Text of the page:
Washington City Canal Lockkeeper’s House

The Lockkeeper’s House was erected in 1833, when DC connected the Washington City Canal to the C&O Canal.

This Lockkeeper’s House is the only remnant of the Chesapeake and Ohio Canal Extension, which was built between 1832 and 1833 to connect the C&O Canal (begun in 1828, and originating at Rock Creek) to the Washington City Canal (built from 1802 to 1815, and leading from the Potomac River at 17th Street NW to the Anacostia River). The city canal is now Constitution Avenue. The extension was intended to ensure that the city would benefit from commerce along the major canals.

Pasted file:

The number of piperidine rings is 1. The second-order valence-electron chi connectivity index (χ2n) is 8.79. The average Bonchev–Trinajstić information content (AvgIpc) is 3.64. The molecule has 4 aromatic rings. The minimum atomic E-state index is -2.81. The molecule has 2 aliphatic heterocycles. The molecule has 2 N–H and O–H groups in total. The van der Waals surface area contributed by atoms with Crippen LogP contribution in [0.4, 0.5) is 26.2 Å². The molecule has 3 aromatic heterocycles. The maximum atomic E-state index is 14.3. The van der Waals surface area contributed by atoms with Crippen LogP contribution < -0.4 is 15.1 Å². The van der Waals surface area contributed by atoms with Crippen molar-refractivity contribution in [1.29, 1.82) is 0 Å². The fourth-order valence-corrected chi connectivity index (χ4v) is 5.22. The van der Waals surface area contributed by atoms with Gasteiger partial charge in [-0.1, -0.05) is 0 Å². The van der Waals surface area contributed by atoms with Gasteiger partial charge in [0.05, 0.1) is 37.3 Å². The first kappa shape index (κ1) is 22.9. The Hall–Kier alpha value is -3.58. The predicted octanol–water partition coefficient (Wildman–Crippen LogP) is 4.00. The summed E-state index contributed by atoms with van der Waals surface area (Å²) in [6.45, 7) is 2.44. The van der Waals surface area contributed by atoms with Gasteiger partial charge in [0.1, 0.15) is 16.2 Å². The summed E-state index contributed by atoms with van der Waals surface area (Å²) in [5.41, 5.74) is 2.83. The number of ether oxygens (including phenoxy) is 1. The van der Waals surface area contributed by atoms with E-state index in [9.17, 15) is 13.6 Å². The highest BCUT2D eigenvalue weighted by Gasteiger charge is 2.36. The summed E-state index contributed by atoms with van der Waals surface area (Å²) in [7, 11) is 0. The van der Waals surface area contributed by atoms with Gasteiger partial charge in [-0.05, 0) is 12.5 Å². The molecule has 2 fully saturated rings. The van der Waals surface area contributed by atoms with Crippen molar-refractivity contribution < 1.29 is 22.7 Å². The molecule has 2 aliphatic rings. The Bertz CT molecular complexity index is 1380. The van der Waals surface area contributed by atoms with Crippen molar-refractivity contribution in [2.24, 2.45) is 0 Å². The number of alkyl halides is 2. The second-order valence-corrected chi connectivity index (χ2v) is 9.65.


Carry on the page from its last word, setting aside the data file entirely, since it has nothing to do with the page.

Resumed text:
The house is a simple 1-½-story fieldstone building (originally 2-½-stories) with a shingled roof and end chimneys. It fell into disuse by 1855 and was converted for park purposes in 1903. Originally located slightly to the southeast, the building was moved in 1915 as 17th Street was extended south across West Potomac Park. The house was first restored in the 1930s, and rehabilitated more recently, in 2017. At that time, it was also moved (marginally) once again. The Lockkeeper's House is now used by the National Park Service as a visitor center.

DC Inventory: November 8, 1964 (Joint Committee on Landmarks)
DC Inventory (Additional Documentation): October 27, 2022
National Register: November 30, 1973



17th Street & Constitution Avenue, NW